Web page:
Car payments have been top priority for years, study says
Mortgage, auto loan.
That’s how cash-strapped consumers prioritized their bills until the downturn pushed them to pay auto loans first so they could get to work, according to conventional wisdom throughout the lending industry.
But that wisdom is wrong, according to the latest version of TransUnion’s Payment Hierarchy Study, released today. The study explores how households prioritize their bills when they fall behind on payments.
TransUnion’s latest research shows that distressed customers have been putting their auto loans at the front of the line for payment for at least a decade, well before the Great Recession started in December 2007.
The extended timeline puts a crimp in the industry’s analysis of why data show customers pay auto loans first, according to Ezra Becker, co-author of the study and vice president of research and consulting for TransUnion in Chicago.
The auto-loan priority was first documented by TransUnion in its 2012 Payment Hierarchy Study. The study, which covered 2007 to 2011, found that when customers couldn’t afford to pay all their bills, statistically they were more likely to pay their auto loan first, ahead of credit cards and the mortgage.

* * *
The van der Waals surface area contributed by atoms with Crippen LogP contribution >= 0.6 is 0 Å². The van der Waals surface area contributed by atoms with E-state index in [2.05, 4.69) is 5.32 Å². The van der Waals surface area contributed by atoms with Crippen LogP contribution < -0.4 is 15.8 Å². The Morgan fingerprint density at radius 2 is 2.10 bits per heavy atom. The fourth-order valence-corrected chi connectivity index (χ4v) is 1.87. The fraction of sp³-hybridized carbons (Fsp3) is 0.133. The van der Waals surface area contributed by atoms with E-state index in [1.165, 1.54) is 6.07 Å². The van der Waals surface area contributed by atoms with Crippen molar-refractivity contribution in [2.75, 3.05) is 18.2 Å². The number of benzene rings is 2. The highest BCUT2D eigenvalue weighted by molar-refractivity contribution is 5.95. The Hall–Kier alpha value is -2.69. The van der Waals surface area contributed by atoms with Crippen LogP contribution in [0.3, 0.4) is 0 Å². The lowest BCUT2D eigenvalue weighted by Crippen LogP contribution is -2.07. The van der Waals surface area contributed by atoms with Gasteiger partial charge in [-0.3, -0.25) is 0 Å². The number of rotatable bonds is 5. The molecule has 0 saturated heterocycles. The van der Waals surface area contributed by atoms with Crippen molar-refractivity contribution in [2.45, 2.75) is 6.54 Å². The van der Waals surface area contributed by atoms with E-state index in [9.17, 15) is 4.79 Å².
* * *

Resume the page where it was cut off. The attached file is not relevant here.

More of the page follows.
That finding holds in the study released today. What doesn’t hold, according to Becker, is the conventional industry wisdom that the auto-first order in the 2012 study was unusual. Lenders assumed that historically customers paid their mortgage first. The thinking was that the Great Recession changed that because home prices fell so low, so fast. Customers needed their cars to get to work, but they didn’t see the point of staying current on their mortgages, the reasoning went.
“In fact, that was not correct,” Becker told Automotive News during a phone interview on Monday.
For the study released today, TransUnion expanded the time frame to cover 2003 to 2013. It turns out that over the entire period, repaying the auto loan was the No. 1 priority. The Great Recession didn’t change that priority after all, Becker said. “Auto loans were always the first payment made,” he said.
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